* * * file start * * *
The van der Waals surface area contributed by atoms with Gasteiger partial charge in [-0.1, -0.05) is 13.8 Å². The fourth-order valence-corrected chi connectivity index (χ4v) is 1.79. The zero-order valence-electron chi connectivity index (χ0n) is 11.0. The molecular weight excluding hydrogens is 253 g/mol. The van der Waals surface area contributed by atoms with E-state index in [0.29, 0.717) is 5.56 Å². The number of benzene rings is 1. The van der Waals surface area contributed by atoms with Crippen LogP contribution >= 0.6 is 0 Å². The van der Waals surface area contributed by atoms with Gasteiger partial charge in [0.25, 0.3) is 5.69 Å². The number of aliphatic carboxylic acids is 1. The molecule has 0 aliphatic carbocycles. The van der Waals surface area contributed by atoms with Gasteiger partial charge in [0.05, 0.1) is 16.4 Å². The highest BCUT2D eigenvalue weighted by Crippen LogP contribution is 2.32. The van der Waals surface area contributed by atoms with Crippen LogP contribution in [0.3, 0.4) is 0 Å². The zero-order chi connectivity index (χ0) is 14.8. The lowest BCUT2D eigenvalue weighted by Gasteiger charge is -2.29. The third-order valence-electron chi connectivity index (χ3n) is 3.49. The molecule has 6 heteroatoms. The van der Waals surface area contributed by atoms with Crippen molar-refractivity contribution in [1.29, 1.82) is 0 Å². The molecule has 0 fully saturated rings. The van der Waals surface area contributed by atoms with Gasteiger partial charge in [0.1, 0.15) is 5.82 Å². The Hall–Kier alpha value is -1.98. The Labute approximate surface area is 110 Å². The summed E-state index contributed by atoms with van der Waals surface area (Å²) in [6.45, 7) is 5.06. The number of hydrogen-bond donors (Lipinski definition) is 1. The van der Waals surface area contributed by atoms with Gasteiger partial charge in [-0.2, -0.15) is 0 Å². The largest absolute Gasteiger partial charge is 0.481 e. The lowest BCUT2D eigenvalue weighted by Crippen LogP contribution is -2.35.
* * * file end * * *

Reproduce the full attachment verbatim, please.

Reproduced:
The van der Waals surface area contributed by atoms with Gasteiger partial charge in [-0.1, -0.05) is 13.8 Å². The fourth-order valence-corrected chi connectivity index (χ4v) is 1.79. The zero-order valence-electron chi connectivity index (χ0n) is 11.0. The molecular weight excluding hydrogens is 253 g/mol. The van der Waals surface area contributed by atoms with E-state index in [0.29, 0.717) is 5.56 Å². The number of benzene rings is 1. The van der Waals surface area contributed by atoms with Crippen LogP contribution >= 0.6 is 0 Å². The van der Waals surface area contributed by atoms with Gasteiger partial charge in [0.25, 0.3) is 5.69 Å². The number of aliphatic carboxylic acids is 1. The molecule has 0 aliphatic carbocycles. The van der Waals surface area contributed by atoms with Gasteiger partial charge in [0.05, 0.1) is 16.4 Å². The highest BCUT2D eigenvalue weighted by Crippen LogP contribution is 2.32. The van der Waals surface area contributed by atoms with Crippen LogP contribution in [0.3, 0.4) is 0 Å². The zero-order chi connectivity index (χ0) is 14.8. The lowest BCUT2D eigenvalue weighted by Gasteiger charge is -2.29. The third-order valence-electron chi connectivity index (χ3n) is 3.49. The molecule has 6 heteroatoms. The van der Waals surface area contributed by atoms with Crippen molar-refractivity contribution in [1.29, 1.82) is 0 Å². The molecule has 0 fully saturated rings. The van der Waals surface area contributed by atoms with Gasteiger partial charge in [0.1, 0.15) is 5.82 Å². The Hall–Kier alpha value is -1.98. The Labute approximate surface area is 110 Å². The summed E-state index contributed by atoms with van der Waals surface area (Å²) in [6.45, 7) is 5.06. The number of hydrogen-bond donors (Lipinski definition) is 1. The van der Waals surface area contributed by atoms with Gasteiger partial charge in [-0.2, -0.15) is 0 Å². The largest absolute Gasteiger partial charge is 0.481 e. The lowest BCUT2D eigenvalue weighted by Crippen LogP contribution is -2.35.